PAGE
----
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Which Is Better, a Back Stretcher or an Inversion Table?

by
author image Henry Halse
Henry Halse is a Philadelphia-based personal trainer, speaker, and writer. He's trained a wide variety of people, from couch potatoes to professional athletes, and helped them realize their own strength, determination and self-confidence. Henry has also written for various fitness and lifestyle publications, including Women’s Health, AskMen and Prevention.
Which Is Better, a Back Stretcher or an Inversion Table?
Stretching your back can be tough without help from a back stretcher or inversion table. Photo Credit jacoblund/iStock/Getty Images

It's just as important to take care of your spine as it is to take care of any other part of your body. However, the spine isn't like any other structure. It's long and has many bones, ligaments and muscles. On top of that it protects your spinal cord, one of the most delicate and important collections of nerves in your body. Two types of popular spinal care devices are back stretchers and inversion tables.

Stretching the Spine

There are 33 vertebrae in your spine. Between each one is a joint, and in that joint is a gel-like disc that prevents the vertebrae from rubbing against each other. Muscles, tendons and ligaments run up and down your spine to control it and protect it. There are also nerves coming into and going out of your spinal cord that spread out through your body.

Stretching your spine with exercises or practices like yoga can be effective, but if they aren't working you may want to try a back stretching device or inversion table. Devices like a back stretcher or inversion table take pressure off of your spine to allow the muscles around it to relax, which they can't normally do when you're stretching.

Read More: Inversion Table Benefits

Back Stretcher

Back stretchers come in all shapes and sizes. One of the most popular forms is a round pad that has a half circle shape, with the round part of the circle facing up and the flat part on the ground. You can lie down on your back and allow your back to bend over this half circle shape, letting gravity do the work to pull your spine into a stretch.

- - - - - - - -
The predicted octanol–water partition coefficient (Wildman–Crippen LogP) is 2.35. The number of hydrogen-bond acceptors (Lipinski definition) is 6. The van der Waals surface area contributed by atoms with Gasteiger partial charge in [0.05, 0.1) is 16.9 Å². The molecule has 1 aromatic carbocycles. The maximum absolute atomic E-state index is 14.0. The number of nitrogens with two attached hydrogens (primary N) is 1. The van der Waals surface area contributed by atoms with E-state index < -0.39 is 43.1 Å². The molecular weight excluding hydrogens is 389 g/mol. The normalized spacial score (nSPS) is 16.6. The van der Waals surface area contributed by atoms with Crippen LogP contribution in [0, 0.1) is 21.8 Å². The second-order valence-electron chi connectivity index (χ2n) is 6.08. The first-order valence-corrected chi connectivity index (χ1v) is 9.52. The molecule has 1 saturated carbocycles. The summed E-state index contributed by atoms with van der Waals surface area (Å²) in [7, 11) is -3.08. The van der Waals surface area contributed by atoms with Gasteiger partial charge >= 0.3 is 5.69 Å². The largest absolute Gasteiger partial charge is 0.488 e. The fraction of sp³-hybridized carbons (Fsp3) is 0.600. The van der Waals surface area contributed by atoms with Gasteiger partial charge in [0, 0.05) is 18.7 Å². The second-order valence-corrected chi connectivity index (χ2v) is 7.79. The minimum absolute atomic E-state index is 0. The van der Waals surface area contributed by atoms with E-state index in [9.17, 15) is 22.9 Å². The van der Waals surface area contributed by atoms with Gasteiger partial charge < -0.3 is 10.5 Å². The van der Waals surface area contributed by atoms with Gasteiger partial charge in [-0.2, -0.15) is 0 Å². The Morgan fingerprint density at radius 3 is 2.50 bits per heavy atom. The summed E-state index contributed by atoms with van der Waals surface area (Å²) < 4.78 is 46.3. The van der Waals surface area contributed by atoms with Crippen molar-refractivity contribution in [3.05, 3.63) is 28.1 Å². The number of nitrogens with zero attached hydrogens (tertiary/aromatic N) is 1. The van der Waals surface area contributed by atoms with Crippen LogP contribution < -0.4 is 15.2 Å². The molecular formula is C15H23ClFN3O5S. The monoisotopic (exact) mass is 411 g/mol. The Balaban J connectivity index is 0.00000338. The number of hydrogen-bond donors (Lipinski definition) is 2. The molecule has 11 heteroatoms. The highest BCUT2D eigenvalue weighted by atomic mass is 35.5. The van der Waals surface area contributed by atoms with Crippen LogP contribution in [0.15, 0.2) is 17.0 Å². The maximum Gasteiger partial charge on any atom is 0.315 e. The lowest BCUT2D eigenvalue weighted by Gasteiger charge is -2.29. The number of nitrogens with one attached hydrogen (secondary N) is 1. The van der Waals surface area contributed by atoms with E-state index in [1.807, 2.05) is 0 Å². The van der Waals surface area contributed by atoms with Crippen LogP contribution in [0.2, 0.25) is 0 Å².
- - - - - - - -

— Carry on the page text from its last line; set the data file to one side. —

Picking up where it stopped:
Benefits of a Back Stretcher

This device works well if you need to practice stretching your back in a backwards direction. Someone who has posture problems in which the shoulders roll forwards, or someone who's spine is flat instead of curved, could use a back stretcher to practice stretching back and opening up the chest muscles. However, the back stretcher is not meant to help with problems other than tightness.

Drawbacks of a Back Stretcher

Bending backwards with a back stretcher may be dangerous if you have a spine injury. If you have a herniated disc, where one of the gel-like discs between the spinal vertebrae is squished and inflamed, then the back stretcher could make it worse. As you bend backwards there is more pressure on the back of your vertebrae which can press down on those gel-like discs. It can be quite painful if you have a herniated disc.

Stretching your spine backwards can be dangerous if you're injured.
Stretching your spine backwards can be dangerous if you're injured. Photo Credit max-kegfire/iStock/Getty Images

Inversion Table

Strapping yourself into an inversion table and flipping upside down might make you feel like you're imitating a sleeping bat, but there is much more to this device. When you flip upside down and hang from an inversion table, gravity is pulling your spine in the opposite direction than it usually does. When you stand upright your spine is being compressed by gravity, whereas when you invert gravity lengthens your spine.

Read More: Alternatives to Inversion Tables

Benefits of Inversion

As you hang upside down the muscles and ligaments of your spine stretch out and lengthen, which makes it easier for the space between the vertebrae of your spine to expand. Unlike the back stretcher, which moves your spine in a certain direction and stretches it, the inversion table creates more space between the vertebrae of your spine.

Considerations Before You Invert

Inverting can help you if you have a disc herniation because it takes pressure off of your discs. This can temporarily relieve back pain and possibly help the recovery process. However, you shouldn't use an inversion table if you have high blood pressure or glaucoma. The pressure in your head from having your body inverted can be dangerous for these populations, so this device isn't for everyone.

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